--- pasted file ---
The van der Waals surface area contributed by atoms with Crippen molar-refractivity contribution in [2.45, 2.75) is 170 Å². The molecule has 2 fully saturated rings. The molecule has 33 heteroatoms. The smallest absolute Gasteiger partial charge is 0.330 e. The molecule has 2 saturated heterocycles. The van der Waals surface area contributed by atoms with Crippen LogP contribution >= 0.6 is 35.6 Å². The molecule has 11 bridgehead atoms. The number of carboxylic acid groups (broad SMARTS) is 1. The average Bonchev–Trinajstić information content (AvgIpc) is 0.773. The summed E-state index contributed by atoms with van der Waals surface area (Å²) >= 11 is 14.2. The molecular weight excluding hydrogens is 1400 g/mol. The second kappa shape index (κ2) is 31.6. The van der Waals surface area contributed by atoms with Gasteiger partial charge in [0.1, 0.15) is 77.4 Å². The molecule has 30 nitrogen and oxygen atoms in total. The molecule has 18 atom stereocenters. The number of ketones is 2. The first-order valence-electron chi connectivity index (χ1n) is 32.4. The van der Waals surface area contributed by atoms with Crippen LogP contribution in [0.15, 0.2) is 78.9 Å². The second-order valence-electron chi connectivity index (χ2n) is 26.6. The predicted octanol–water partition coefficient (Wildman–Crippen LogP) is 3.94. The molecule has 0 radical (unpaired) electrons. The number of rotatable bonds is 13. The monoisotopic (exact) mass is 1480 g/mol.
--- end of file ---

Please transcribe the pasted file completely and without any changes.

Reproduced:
The van der Waals surface area contributed by atoms with Crippen molar-refractivity contribution in [2.45, 2.75) is 170 Å². The molecule has 2 fully saturated rings. The molecule has 33 heteroatoms. The smallest absolute Gasteiger partial charge is 0.330 e. The molecule has 2 saturated heterocycles. The van der Waals surface area contributed by atoms with Crippen LogP contribution >= 0.6 is 35.6 Å². The molecule has 11 bridgehead atoms. The number of carboxylic acid groups (broad SMARTS) is 1. The average Bonchev–Trinajstić information content (AvgIpc) is 0.773. The summed E-state index contributed by atoms with van der Waals surface area (Å²) >= 11 is 14.2. The molecular weight excluding hydrogens is 1400 g/mol. The second kappa shape index (κ2) is 31.6. The van der Waals surface area contributed by atoms with Gasteiger partial charge in [0.1, 0.15) is 77.4 Å². The molecule has 30 nitrogen and oxygen atoms in total. The molecule has 18 atom stereocenters. The number of ketones is 2. The first-order valence-electron chi connectivity index (χ1n) is 32.4. The van der Waals surface area contributed by atoms with Crippen LogP contribution in [0.15, 0.2) is 78.9 Å². The second-order valence-electron chi connectivity index (χ2n) is 26.6. The predicted octanol–water partition coefficient (Wildman–Crippen LogP) is 3.94. The molecule has 0 radical (unpaired) electrons. The number of rotatable bonds is 13. The monoisotopic (exact) mass is 1480 g/mol.